How selection panel reports insult applicants

It is very easy to insult people by writing low-grade selection reports.

Some insults can stem from rating scales, others from making personal judgements rather than work-related assessments.

To illustrate. Rating scales can be confusing. A scale that includes a distinction like ‘Competent’ and ‘Fully competent’ is ineffective. Either you are competent or you are not. The appropriate alternative to ‘Fully competent’ is ‘Not fully competent’ or perhaps ‘Incompetent’ (also insulting). If the options are ‘Competent’ and ‘Fully competent’ which is to form the baseline for the panel?

Rating scales can also offer options that enable an unskilled panel to slide into judgements about the person rather than their behaviour. The most common is to use terms like ‘Needs development’. While Incompetent is usually not included (although logically consistent) ‘Unsatisfactory’ is used.

Selection reports than state comments like:

‘While Ms X wrote a well written application, she was unable to substantiate the claims at interview and was therefore assessed as needing further development.’

A blunter option is:

‘Ms X was rated as needs development.’

No, it isn’t that Ms X needs developments, particularly if she has demonstrated her ability to perform the role. Personalising the rating is highly insulting, more so if a person has been acting at level for a reasonable period of time and has been told their performance is satisfactory. There is a contradiction here between allowing someone to act in a position and assessing their performance as fine, then allowing poor interview performance to result in the person being judged as unsatisfactory, particularly if members of the panel work with the person.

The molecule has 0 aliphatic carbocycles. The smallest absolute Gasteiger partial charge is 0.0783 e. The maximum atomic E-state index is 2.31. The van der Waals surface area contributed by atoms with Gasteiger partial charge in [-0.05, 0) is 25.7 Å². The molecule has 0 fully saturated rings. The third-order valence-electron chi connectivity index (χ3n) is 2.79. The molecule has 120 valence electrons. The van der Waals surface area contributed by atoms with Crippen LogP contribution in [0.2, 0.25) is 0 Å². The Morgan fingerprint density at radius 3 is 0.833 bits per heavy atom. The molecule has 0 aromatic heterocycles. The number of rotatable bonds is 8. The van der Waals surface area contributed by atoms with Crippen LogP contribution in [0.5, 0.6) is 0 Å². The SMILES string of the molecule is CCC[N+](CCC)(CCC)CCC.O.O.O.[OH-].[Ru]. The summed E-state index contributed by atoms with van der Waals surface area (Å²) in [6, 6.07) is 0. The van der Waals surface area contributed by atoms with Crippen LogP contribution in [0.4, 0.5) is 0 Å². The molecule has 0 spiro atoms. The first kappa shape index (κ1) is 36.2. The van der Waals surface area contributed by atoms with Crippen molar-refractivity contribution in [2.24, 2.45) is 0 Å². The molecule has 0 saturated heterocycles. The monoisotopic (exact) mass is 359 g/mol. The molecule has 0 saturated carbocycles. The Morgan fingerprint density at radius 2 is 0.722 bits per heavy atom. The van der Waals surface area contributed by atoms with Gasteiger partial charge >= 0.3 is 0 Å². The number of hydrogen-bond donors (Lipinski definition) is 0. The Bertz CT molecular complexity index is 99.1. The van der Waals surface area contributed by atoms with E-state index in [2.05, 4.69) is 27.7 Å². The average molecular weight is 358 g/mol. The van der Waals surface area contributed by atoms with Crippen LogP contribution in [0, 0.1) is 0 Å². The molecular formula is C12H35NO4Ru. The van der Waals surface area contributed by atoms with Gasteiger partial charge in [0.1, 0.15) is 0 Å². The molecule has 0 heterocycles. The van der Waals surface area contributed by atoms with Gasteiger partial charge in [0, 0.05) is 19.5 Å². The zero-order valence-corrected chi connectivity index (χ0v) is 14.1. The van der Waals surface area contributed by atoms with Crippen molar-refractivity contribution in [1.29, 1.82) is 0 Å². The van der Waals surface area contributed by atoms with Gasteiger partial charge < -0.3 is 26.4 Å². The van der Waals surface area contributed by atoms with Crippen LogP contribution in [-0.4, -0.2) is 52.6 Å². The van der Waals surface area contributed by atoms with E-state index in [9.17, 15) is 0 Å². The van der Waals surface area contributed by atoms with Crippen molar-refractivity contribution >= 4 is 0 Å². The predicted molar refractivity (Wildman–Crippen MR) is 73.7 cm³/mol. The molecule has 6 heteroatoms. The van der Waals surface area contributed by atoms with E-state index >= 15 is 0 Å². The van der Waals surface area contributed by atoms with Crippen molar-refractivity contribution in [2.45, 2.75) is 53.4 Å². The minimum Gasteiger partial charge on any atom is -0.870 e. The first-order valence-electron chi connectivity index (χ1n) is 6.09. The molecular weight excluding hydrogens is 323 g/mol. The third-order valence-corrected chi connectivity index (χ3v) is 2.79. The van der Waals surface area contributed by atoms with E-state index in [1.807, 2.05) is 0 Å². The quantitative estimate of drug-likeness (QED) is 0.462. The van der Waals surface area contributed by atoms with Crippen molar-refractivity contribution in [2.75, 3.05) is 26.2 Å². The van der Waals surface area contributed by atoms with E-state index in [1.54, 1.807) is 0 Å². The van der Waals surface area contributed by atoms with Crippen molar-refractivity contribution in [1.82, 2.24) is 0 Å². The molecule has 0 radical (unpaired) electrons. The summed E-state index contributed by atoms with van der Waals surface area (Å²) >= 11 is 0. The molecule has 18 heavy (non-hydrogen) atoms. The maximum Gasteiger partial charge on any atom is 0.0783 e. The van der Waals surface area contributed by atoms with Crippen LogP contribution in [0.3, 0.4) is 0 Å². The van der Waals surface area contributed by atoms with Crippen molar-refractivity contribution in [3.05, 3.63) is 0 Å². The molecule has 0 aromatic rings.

Five suggestions for improving selection reports.

  1. Train the person who is writing the report. If it is an external scribe ask to see examples of their work. Make it clear what standard of report you expect.
  2. Take a look at your rating scale. Change inconsistencies.
  3. Train panel members to establish assessment standards so reports focus on behavioural expectations not personal judgements.
  4. Train delegates who sign off on reports to reject reports that are insulting.
  5. Rethink how you deal with interviewees who do not present a strong case, but have been acting at level or acting in the job.
Dr Ann Villiers, career coach, writer and author, is Australia’s only Mental Nutritionist specialising in mind and language practices that help people build flexible thinking, confident speaking and quality connections with people.